When typhoon Haiyan ravaged the Philippines last November, leaving more than 6,000 dead and four million homeless, Canadians smashed open their piggy banks, baked and sold oatmeal cookies and wrote big cheques to help families in shattered cities a world away. Within two days of the disaster, the Canadian government announced it would match the funds donated by Canadians. The response caused a huge surge in donations.
From Haiti to the Philippines, matching government donations have become the golden carrot of Canadian humanitarianism -- the tool for inspiring the already legendary generosity of Canadians when global emergencies arise. Essentially, they let Canadians give twice: first with our donations, then with our tax dollars, from which the government gets the funds to match.
What many Canadians may not realize is that charities don't necessarily get the matched funds from their donors. The government doles them out. And it's difficult for a researcher, let alone the average Canadian, to find out what happens to these matching funds and who benefits.
As the fourth anniversary of the Haiti earthquake passed last month, we thought of the millions donated by hardworking Canadians -- and the money we ourselves donated -- and we again wondered what had been achieved with the matching funds that went to help the three million Haitians who lost homes, schools, hospitals and livelihoods.
We could find no government press release or news story stating when the money had all been given out, and to whom. So one of our team contacted the office of Christian Paradis, the Minister of International Development, to ask. To their credit, they responded quickly, telling us that almost $238 million in donations to the Haiti relief efforts had been eligible for matching funds and as of March 31, 2013, all that money had been distributed.
They sent us a complete list of every organization that had received a portion of the matching funds.
We're happy to share with Canadians that 41 organizations received money for relief and reconstruction projects in Haiti through the matching funds. Twenty-eight of them received more than one million dollars, and the highest amount given was $28 million to the World Food Program. Interestingly, 51 per cent of Canadian matching funds -- more than $120 million -- went to international organizations such as the World Food Program and other United Nations agencies.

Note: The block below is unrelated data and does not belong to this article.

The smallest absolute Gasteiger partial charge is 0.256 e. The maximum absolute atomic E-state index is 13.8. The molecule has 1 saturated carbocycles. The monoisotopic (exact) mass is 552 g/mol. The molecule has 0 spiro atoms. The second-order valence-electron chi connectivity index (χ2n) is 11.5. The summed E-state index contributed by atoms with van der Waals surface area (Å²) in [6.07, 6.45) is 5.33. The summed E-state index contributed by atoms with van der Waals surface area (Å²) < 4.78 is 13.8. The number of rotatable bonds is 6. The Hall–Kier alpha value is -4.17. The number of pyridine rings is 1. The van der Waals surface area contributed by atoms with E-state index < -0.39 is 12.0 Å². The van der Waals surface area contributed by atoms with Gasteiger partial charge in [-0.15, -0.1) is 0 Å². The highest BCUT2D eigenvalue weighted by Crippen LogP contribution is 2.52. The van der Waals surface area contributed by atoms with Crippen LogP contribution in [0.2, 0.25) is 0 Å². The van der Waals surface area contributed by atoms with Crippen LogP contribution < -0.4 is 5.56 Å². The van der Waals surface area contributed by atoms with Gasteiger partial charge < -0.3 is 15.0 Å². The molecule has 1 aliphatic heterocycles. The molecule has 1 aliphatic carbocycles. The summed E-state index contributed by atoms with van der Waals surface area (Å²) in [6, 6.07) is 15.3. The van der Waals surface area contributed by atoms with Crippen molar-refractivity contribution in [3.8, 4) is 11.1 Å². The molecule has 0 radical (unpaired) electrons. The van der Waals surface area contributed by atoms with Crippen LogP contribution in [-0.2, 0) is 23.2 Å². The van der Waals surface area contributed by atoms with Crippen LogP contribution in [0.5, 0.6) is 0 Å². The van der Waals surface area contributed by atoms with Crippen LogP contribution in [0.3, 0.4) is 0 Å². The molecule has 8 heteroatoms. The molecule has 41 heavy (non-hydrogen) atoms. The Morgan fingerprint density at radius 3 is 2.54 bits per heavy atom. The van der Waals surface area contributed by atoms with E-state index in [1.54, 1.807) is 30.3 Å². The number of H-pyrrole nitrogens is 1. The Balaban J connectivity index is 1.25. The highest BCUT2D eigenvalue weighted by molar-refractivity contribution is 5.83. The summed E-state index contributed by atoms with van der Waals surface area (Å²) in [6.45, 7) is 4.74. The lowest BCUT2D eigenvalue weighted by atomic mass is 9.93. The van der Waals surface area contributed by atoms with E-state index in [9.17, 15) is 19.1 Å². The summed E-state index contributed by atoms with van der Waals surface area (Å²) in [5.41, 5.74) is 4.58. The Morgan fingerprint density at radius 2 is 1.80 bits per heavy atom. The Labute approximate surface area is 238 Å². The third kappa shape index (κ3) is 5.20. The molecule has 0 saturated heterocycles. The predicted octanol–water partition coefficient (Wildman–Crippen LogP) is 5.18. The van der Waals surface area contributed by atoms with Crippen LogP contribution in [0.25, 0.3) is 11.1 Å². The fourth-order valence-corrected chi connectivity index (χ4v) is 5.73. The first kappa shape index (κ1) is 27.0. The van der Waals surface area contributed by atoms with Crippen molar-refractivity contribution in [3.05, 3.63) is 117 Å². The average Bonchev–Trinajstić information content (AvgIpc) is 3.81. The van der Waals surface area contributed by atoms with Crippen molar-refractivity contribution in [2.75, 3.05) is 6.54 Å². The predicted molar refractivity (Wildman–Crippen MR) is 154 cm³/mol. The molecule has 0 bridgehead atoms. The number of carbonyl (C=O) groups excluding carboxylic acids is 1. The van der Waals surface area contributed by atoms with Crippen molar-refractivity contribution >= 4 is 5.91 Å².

We wanted to see how these organizations had spent Canadians' money. Or more specifically, how have the Haitians we wanted to help, benefited?
Minister Paradis' staff pointed us to the "project browser," which Canadians can find on the website of the Department of Foreign Affairs. This browser lets you look up development projects anywhere in the world directly supported by Canadian money. The browser tells you how much an organization received, and how it plans to spend that money within what timeline.
There is little to say whether they are delivering what they promised. We looked through many projects in the browser, but only found one that had any progress reports.
Canada gave the International Organization for Migration $19 million to help 16,000 families get out of the crowded temporary camps by March 31, 2015. Are they on track to meet that goal? The website doesn't tell Canadians.
The UN Office for Project Services got $13 million from Canadian matching funds to train midwives, set up maternity clinics, and support the construction of a new hospital in Gonaïves by this fall. How many midwives have been trained so far? Will the hospital open on schedule, properly staffed and supplied?
Canadians, meanwhile, have given $35 million to help survivors in the Philippines. And according to the Foreign Affairs web site, the matching funds will again be handed out at the discretion of the government. Before the government starts doling the dosh, it's an ideal time to have a conversation about the future of matching funds.
Many Canadians we speak to think their matching funds go to the charity they originally donated to. So that misconception needs to be cleared up by the government. And Canadians need to be given a chance to weigh in on what happens to the matching funds.
Canadian charities are working harder at consistently reporting back to their donors about how they use their funds, whether it is kids with jars of pennies or six-digit donors. Donors increasingly expect this reporting and transparency. The government must learn from that and step up their information game. Canadians should be able to look at how their money was spent, and decide if they were satisfied. To do that, they need information that is not readily available now.
Matching funds have proven to be a brilliant way to inspire generosity in times of need. But they will only work as long as Canadians trust their money is being used wisely.
Out of respect for those who have suffered in these tragedies, and the Canadians donors who want to help them, Canada needs to do a better job of showing accountability for what happens to the matching funds.
Craig and Marc Kielburger are co-founders of international charity and educational partner, Free The Children. Its youth empowerment event, We Day, is in 11 cities across North America this year, inspiring more than 160,000 attendees from over 4,000 schools. For more information, visit www.weday.com.